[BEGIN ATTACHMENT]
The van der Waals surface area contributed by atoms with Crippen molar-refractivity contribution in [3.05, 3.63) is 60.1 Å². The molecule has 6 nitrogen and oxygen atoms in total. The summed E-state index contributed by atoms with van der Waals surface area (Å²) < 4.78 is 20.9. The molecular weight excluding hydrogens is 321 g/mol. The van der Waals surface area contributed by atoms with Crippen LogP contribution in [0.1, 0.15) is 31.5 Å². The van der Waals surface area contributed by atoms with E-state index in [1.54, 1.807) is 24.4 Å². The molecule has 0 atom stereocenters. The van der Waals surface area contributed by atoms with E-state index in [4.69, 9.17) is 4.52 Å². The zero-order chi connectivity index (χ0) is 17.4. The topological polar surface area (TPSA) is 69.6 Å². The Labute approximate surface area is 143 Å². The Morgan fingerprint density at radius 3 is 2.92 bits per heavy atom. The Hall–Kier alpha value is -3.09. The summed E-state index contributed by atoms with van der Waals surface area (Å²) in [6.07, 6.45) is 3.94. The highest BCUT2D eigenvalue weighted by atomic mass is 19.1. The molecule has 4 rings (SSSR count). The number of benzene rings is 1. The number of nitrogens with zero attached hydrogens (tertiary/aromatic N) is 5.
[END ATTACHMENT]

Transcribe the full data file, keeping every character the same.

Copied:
The van der Waals surface area contributed by atoms with Crippen molar-refractivity contribution in [3.05, 3.63) is 60.1 Å². The molecule has 6 nitrogen and oxygen atoms in total. The summed E-state index contributed by atoms with van der Waals surface area (Å²) < 4.78 is 20.9. The molecular weight excluding hydrogens is 321 g/mol. The van der Waals surface area contributed by atoms with Crippen LogP contribution in [0.1, 0.15) is 31.5 Å². The van der Waals surface area contributed by atoms with E-state index in [1.54, 1.807) is 24.4 Å². The molecule has 0 atom stereocenters. The van der Waals surface area contributed by atoms with E-state index in [4.69, 9.17) is 4.52 Å². The zero-order chi connectivity index (χ0) is 17.4. The topological polar surface area (TPSA) is 69.6 Å². The Labute approximate surface area is 143 Å². The Morgan fingerprint density at radius 3 is 2.92 bits per heavy atom. The Hall–Kier alpha value is -3.09. The summed E-state index contributed by atoms with van der Waals surface area (Å²) in [6.07, 6.45) is 3.94. The highest BCUT2D eigenvalue weighted by atomic mass is 19.1. The molecule has 4 rings (SSSR count). The number of benzene rings is 1. The number of nitrogens with zero attached hydrogens (tertiary/aromatic N) is 5.